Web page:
KAPITAN-ANDREEVO, Bulgaria, Oct – 6 The EU’s beefed-up version of its struggling border force goes into operation Thursday, as the squabbling bloc struggles to find a unified strategy to tackle its worst migration crisis since World War II.
European Union officials were due to inaugurate the new task force at the Kapitan-Andreevo checkpoint on the Bulgarian-Turkish border, the main land frontier via which migrants try to enter the bloc to avoid the dangerous Mediterranean sea crossing.
The European Border and Coast Guard Agency (EBCG) will have at the ready some 1,500 officers from 19 member states who can be swiftly mobilised in case of emergency such as a sudden rush of migrants.
Brussels hopes the revamped agency will not just increase security, but also help heal the huge rifts that have emerged between western and eastern member states clashing over the EU’s refugee policies.
The long-term goal is to lift the border controls inside the bloc and restore the passport-free Schengen Zone.
A day before attending the launch, EU Migration Commissioner Dimitris Avramopoulos hailed the inauguration as a “historic moment” for Europe.
The boosted force is an expansion of Frontex, founded in 2004 to help coordinate Europe-wide efforts to combat people smuggling and illegal migration.
The agency, based in Warsaw, proved inefficient last year when it was caught off guard by the hundreds of thousands of people that began trekking up from Greece along the so-called western Balkan route towards northern Europe.
With limited staffing levels and powers, Frontex was unable to effectively patrol the EU’s external borders, including of frontline countries Greece and Italy where most migrants enter.
The uncontrolled arrival of well over a million people, many fleeing war in Syria, triggered chaos on the continent, prompting key transit nations along the migrant trail to seal their borders with fences.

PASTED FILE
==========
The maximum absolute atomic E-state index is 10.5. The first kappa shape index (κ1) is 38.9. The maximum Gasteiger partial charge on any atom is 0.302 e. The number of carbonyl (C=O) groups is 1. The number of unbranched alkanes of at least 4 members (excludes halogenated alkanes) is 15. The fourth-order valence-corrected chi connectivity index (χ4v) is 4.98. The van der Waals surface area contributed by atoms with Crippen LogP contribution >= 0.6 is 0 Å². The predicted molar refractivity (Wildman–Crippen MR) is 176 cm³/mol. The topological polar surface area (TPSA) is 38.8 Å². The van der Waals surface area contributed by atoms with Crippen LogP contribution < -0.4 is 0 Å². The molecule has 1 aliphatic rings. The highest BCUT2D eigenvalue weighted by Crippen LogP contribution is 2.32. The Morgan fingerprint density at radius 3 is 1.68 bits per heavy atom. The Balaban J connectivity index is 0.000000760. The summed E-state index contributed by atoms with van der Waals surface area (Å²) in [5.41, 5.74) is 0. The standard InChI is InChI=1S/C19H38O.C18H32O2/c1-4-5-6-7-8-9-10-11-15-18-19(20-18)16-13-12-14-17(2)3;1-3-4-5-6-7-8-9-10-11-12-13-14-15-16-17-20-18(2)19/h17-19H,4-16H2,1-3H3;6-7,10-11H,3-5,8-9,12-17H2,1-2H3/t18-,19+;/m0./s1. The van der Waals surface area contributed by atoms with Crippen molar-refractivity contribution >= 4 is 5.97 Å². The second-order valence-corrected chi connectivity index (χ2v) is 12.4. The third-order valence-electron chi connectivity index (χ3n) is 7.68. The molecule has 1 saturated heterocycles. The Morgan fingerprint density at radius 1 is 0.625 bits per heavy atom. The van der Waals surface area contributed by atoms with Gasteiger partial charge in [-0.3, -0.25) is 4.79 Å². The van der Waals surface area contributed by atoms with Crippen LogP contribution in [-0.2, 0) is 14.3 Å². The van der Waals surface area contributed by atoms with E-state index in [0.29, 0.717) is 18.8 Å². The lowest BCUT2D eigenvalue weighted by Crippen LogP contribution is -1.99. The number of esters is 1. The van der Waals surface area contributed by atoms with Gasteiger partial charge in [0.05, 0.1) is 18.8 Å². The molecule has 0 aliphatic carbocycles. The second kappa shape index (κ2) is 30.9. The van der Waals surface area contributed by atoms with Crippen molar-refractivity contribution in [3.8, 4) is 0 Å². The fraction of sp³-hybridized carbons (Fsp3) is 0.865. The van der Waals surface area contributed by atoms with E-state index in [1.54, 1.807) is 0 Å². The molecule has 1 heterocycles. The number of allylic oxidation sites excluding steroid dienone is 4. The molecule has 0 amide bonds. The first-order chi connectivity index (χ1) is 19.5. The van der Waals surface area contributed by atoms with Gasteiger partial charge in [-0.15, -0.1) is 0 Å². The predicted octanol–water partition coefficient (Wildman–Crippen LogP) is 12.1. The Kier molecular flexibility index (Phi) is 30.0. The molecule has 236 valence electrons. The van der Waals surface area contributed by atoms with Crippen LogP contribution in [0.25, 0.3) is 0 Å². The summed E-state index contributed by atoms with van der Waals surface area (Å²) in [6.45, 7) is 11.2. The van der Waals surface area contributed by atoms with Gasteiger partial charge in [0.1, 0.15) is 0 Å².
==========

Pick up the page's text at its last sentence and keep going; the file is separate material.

The flow also sparked fierce tensions inside the bloc, with eastern and central European nations lambasting Germany’s “open door” policy which they say allowed Islamist radicals to pose as refugees and help carry out attacks inside Europe.
However, in a rare show of unity, all 28 member states agreed on the creation of the new border agency earlier this year.
Crucially, it “will provide support to all member states and be able to identify and intervene to address weaknesses in advance, and not when it’s too late,” the European Commission, the EU’s executive arm, said in a statement in June.
The agency will also be involved in the repatriation of migrants whose asylum claims have been rejected or who are considered a security threat.
“(The agency) represents a boost for our efforts to guarantee the safety of Bulgarian and European citizens,” Bulgarian Prime Minister Boyko Borisov said recently.
Bulgaria has already strung up a barbed wire fence that will soon cover most of its 259-kilometre (160-mile) border with Turkey.
The estimated 13,000 migrants stranded inside the country remain modest compared to the 60,000 stuck in Greece or the 140,000 who have crossed the Mediterranean to Italy so far this year.
But with its migrant centres overflowing, the EU’s poorest member is still worried it will become a “buffer state” if a shaky EU deal with Turkey breaks down after the July coup attempt.
It is unclear how the new border force will help tackle the growing influx from North Africa to Italy.
More than 3,500 migrants have drowned in the Mediterranean so far this year, latest figures show.